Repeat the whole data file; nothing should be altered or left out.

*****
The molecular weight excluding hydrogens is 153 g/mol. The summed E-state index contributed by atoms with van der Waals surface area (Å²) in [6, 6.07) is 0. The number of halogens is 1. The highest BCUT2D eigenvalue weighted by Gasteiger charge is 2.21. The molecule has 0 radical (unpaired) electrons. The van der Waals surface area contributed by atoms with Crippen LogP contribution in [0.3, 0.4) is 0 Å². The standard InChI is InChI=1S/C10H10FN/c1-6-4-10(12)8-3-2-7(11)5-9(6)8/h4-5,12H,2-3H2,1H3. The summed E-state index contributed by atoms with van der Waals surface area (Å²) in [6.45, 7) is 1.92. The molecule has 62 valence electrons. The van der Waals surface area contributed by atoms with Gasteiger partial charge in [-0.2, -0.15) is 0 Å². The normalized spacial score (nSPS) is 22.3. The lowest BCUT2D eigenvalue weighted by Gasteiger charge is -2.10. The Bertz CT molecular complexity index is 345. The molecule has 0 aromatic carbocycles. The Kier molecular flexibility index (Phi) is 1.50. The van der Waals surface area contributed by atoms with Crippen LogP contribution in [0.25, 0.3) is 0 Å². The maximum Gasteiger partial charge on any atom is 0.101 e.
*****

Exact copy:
The molecular weight excluding hydrogens is 153 g/mol. The summed E-state index contributed by atoms with van der Waals surface area (Å²) in [6, 6.07) is 0. The number of halogens is 1. The highest BCUT2D eigenvalue weighted by Gasteiger charge is 2.21. The molecule has 0 radical (unpaired) electrons. The van der Waals surface area contributed by atoms with Crippen LogP contribution in [0.3, 0.4) is 0 Å². The standard InChI is InChI=1S/C10H10FN/c1-6-4-10(12)8-3-2-7(11)5-9(6)8/h4-5,12H,2-3H2,1H3. The summed E-state index contributed by atoms with van der Waals surface area (Å²) in [6.45, 7) is 1.92. The molecule has 62 valence electrons. The van der Waals surface area contributed by atoms with Gasteiger partial charge in [-0.2, -0.15) is 0 Å². The normalized spacial score (nSPS) is 22.3. The lowest BCUT2D eigenvalue weighted by Gasteiger charge is -2.10. The Bertz CT molecular complexity index is 345. The molecule has 0 aromatic carbocycles. The Kier molecular flexibility index (Phi) is 1.50. The van der Waals surface area contributed by atoms with Crippen LogP contribution in [0.25, 0.3) is 0 Å². The maximum Gasteiger partial charge on any atom is 0.101 e.